How does air pollution influence cycling behaviour? Evidence from Beijing

It is widely believed air pollution is an obstacle to cycling as it has negative effects on cyclists’ health outcomes and deteriorates their cycling experiences. However, the empirical studies investigating the impact of air pollution on cycling behaviour remains scarce. The aim of this paper is to fill the gap by looking at Beijing as a case study. The authors conducted a survey of 307 cyclists on the days with different levels of air quality in terms of concentration of PM₂.₅ in 2015. The results show that in the polluted weather, those who persist in cycling are more likely to be male, over 30 years old, lower income or those who travel short distances. Specifically, female cyclists have a higher tendency to shift from cycling to public transit than the males and medium and high-income earners are more likely to shift to using a car than low income earners. The residents’ subjective perceptions of safety and comfort have major effects on their cycling behaviour. A higher perception of comfort and safety is related to a higher possibility of continuing cycling when air quality became polluted. Cycling for commuting trips is less likely to be replaced by other modes than cycling for non-commuting trips, such as shopping. Results of this study reveal that improving air quality in a metropolitan area such as Beijing has co-benefits of cycling renaissance. The huge investments into cycling infrastructure should be integrated with policies designed to create an attractive environment for cycling.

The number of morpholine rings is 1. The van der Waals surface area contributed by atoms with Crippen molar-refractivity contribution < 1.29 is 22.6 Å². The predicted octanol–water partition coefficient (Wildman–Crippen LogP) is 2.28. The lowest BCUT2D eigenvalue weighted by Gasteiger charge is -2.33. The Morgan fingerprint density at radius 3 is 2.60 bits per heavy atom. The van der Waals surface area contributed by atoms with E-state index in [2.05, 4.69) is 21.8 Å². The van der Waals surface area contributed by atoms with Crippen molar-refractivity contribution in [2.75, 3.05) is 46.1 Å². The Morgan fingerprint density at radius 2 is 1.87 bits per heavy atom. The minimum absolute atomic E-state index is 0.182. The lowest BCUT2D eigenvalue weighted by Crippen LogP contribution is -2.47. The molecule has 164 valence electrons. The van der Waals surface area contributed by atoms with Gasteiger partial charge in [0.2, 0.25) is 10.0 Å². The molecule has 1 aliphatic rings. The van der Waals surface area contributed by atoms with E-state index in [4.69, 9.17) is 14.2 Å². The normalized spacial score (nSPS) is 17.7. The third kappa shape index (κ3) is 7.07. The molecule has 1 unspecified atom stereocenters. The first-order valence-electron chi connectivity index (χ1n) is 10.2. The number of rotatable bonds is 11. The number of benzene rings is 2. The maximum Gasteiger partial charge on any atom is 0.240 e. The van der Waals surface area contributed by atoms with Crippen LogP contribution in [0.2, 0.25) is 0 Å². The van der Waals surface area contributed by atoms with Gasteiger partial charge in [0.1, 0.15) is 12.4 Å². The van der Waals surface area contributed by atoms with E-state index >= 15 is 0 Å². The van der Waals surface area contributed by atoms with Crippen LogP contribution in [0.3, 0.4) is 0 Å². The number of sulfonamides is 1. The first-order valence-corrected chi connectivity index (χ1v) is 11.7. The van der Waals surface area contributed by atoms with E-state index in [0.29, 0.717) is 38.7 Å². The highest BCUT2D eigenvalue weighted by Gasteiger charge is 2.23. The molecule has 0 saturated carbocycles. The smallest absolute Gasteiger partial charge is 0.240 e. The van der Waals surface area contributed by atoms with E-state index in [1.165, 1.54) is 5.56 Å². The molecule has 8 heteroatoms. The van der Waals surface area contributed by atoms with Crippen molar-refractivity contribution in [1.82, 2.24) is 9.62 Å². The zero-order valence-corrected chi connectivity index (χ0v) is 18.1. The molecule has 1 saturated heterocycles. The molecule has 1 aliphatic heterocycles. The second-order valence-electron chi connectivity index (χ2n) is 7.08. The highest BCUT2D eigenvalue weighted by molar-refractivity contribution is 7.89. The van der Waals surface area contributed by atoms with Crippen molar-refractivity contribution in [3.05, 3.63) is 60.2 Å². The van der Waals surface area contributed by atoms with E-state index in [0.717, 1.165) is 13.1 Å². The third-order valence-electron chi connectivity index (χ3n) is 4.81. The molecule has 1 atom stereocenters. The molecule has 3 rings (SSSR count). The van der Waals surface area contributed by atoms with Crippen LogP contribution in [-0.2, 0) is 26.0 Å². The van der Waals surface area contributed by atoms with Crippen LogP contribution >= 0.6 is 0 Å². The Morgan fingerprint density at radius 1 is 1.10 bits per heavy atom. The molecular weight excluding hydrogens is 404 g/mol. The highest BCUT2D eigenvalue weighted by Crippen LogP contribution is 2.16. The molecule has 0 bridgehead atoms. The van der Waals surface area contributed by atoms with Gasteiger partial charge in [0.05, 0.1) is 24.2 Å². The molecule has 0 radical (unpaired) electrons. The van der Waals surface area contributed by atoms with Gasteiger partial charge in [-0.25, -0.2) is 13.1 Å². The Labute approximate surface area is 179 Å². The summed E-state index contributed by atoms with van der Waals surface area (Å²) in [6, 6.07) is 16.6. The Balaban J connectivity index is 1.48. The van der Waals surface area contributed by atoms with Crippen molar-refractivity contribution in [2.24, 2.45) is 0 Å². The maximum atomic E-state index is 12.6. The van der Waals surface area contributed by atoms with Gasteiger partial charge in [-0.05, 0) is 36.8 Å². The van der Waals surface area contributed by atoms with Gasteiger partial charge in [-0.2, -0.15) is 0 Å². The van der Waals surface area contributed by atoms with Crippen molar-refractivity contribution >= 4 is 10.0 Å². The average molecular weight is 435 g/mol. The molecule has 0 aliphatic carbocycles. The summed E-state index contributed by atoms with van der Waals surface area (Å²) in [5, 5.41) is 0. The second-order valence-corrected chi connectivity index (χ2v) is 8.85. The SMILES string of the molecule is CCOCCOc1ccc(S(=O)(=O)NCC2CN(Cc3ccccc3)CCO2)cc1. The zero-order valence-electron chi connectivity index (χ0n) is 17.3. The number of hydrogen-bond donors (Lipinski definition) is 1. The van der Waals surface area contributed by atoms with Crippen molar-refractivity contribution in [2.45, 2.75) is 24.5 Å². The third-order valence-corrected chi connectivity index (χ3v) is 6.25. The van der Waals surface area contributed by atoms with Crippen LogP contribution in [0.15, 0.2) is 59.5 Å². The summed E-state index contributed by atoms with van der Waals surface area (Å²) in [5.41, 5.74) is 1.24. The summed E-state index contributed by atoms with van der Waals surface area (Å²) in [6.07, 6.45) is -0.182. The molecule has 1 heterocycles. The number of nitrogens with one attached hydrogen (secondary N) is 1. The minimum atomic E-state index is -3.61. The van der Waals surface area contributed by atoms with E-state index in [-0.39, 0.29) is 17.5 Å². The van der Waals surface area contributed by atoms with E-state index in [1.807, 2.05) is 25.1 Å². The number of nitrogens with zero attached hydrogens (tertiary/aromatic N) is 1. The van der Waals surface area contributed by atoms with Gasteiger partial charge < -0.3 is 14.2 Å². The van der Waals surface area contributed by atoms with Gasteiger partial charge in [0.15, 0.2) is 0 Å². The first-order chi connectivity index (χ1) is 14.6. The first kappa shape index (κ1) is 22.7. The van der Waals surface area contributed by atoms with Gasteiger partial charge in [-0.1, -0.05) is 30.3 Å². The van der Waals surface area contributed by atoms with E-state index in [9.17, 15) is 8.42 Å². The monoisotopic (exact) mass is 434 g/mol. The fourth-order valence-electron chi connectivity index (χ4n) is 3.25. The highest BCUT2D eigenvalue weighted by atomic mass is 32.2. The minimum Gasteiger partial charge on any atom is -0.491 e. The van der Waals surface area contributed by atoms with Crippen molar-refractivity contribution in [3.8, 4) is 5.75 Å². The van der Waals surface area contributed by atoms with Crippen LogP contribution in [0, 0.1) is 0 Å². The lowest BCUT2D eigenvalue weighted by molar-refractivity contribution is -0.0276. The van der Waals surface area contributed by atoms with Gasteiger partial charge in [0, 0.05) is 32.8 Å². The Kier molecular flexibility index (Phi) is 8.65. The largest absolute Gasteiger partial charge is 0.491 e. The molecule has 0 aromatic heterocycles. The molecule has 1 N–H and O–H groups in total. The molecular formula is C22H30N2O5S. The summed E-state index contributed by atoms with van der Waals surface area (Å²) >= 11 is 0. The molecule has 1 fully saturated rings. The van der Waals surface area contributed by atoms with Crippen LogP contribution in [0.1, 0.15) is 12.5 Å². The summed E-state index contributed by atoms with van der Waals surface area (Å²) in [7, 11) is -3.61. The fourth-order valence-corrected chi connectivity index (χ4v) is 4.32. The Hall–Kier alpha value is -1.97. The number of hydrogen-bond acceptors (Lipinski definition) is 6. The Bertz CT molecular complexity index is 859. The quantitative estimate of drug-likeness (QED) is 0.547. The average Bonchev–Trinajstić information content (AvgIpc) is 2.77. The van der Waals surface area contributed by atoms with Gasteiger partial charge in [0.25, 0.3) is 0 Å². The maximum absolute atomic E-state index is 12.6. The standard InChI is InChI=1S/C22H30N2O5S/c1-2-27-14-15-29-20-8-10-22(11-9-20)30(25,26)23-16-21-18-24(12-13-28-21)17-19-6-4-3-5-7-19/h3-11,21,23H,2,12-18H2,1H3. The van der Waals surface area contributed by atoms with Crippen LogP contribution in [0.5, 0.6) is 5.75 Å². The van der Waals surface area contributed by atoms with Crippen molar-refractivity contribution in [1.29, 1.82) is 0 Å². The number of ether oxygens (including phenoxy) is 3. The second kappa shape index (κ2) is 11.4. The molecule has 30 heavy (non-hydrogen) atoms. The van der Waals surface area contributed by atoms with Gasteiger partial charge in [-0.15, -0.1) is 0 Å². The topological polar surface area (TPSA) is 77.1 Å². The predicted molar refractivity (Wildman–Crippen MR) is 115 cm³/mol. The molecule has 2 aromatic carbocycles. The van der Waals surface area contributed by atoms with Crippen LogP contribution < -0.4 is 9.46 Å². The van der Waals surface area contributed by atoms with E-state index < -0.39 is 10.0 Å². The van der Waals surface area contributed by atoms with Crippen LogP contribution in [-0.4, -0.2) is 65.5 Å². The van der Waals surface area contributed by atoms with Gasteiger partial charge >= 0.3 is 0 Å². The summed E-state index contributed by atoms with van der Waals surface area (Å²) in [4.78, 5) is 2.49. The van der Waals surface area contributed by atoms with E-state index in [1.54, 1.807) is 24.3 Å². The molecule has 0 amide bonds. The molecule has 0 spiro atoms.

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  • English

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  • Accession Number: 01677956
  • Record Type: Publication
  • Files: TRIS
  • Created Date: Jul 25 2018 3:09PM